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Risperdal Black-Box Warning


Risperdal carries a black-box warning to indicate the increased risk of death in elderly patients with dementia-related psychosis. This drug should not be taken by these patients.

Risperdal is an FDA-approved prescription medication for the treatment of schizophrenia, bipolar disorder and autism spectrum disorders. The drug, also known as risperidone, is an atypical antipsychotic medication that is also routinely prescribed for many other conditions. These secondary uses, known as off-label uses, mean the drug was not approved by the FDA for those conditions.

Among the more common off-label uses of Risperdal is treatment of psychosis, aggression, agitation and behavioral disorders in dementia patients. Serious health risks associated with use in elderly dementia patients prompted the FDA to require Janssen Pharmaceuticals to add a black-box warning to Risperdal labeling.

The use of Risperdal by dementia patients led the FDA to require drugmaker Janssen-Cilag, a subsidiary of Johnson & Johnson, to market the drug with a black box warning – the strictest warning possible. A black-box warning is warning information that appears on the label of a prescription medication to alert patients, caregivers and health care providers of important safety concerns associated with that medication. It is called a black-box warning because its text is surrounded by a black border.

Black-box warnings are the strictest warning that can be carried by a drug, and their appearance on drug packaging indicates that the FDA has determined that use of the drug can lead to serious side effects or death.

Risperdal’s Black-Box Warning

Risperdal’s black-box warning, issued in 2005, reads as follows:

Elderly patients with dementia-related psychosis treated with antipsychotic drugs are at an increased risk of death.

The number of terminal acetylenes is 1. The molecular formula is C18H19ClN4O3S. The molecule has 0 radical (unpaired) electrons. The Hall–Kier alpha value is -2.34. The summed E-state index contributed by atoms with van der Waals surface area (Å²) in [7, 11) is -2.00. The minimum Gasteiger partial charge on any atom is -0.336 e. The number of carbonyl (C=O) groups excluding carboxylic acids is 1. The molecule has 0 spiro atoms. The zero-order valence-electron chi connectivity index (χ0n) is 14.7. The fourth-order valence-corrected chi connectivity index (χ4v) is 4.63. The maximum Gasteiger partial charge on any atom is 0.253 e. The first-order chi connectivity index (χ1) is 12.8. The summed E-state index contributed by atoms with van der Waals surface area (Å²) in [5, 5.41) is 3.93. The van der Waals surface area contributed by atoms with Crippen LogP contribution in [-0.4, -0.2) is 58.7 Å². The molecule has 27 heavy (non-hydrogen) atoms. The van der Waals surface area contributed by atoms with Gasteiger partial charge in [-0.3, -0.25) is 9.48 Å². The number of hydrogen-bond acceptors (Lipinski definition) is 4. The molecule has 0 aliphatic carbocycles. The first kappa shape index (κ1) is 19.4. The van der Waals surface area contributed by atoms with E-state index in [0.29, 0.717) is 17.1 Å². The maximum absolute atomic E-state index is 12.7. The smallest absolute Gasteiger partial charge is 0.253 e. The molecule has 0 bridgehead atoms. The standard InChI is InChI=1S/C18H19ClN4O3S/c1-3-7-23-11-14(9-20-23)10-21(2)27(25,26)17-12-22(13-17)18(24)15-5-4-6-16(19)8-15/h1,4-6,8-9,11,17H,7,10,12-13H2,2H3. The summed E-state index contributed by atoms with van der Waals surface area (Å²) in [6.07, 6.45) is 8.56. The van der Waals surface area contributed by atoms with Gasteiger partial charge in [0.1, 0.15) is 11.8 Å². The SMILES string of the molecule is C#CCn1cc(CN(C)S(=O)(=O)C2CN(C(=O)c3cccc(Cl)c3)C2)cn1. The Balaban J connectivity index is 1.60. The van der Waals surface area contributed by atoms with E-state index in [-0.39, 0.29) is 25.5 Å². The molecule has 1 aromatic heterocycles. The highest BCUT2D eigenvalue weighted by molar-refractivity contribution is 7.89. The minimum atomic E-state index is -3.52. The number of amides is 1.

RISPERDAL is not approved for use in patients with dementia-related psychosis.

According to the FDA, this warning is based on clinical evidence gathered from 17 placebo-controlled trials that enrolled 5,106 elderly individuals who suffered dementia-related behavioral disorders. Data from those trials, collected over a period of 10 weeks, showed a 4.5 percent rate of death in patients treated with Risperdal and other atypical antipsychotic drugs, compared with a 2.6 percent risk in patients taking a placebo. While causes of those deaths varied, the majority were cardiovascular deaths, heart failure or sudden death, or infectious conditions, mostly pneumonia.

If you or your loved one experienced breast enlargement after taking Risperdal or Invega, you may have legal options.

Dementia Patients at Risk

If you have a loved one who is suffering from dementia, knowing the risks and side effects of Risperdal is essential. That’s because, despite the increased risk of death noted in Risperdal’s black-box warning and its reminder that Risperdal is not approved for the purpose, this drug is still used to treat dementia-related symptoms in elderly patients.

Meanwhile, other serious risks have been associated with the use of this drug in older adults, who are more sensitive to its side effects, particularly older adults with dementia. These include:

  • Increased risk of cerebrovascular adverse events, such as stroke, mini-stroke and aneurysm.
  • Neuroleptic malignant syndrome, a life-threatening neurological disorder that can be caused by Risperdal and other atypical antipsychotic drugs.
  • Tardive dyskinesia or parkinsonism, which are syndromes that cause involuntary repetitive body movements and/or tremors.
  • Metabolic changes, including hyperglycemia, diabetes, dyslipidemia and weight gain, which can increase cardiovascular and cerebrovascular risk.
  • Increased risk of falls and fractures
  • Dysphagia, or difficulty swallowing, which can lead to aspiration pneumonia, a common problem in dementia patients.

Given the dangers that Risperdal and other atypical antipsychotic drugs pose to dementia patients and older adults in general, their widespread, off-label use in these populations is certainly a matter of concern for these patients and their families, many of whom have filed lawsuits over Risperdal injuries or deaths.

However, according to state and federal authorities, that concern was not shared by Janssen Pharmaceuticals, a subsidiary of Johnson & Johnson. In August 2012, the company reached a $181 million consumer fraud settlement with 36 states and the District of Columbia over allegations that it promoted Risperdal for unapproved uses, including dementia in elderly patients, even after the black-box warning was issued. Prosecutors also accused the company of minimizing or concealing the risks of Risperdal use.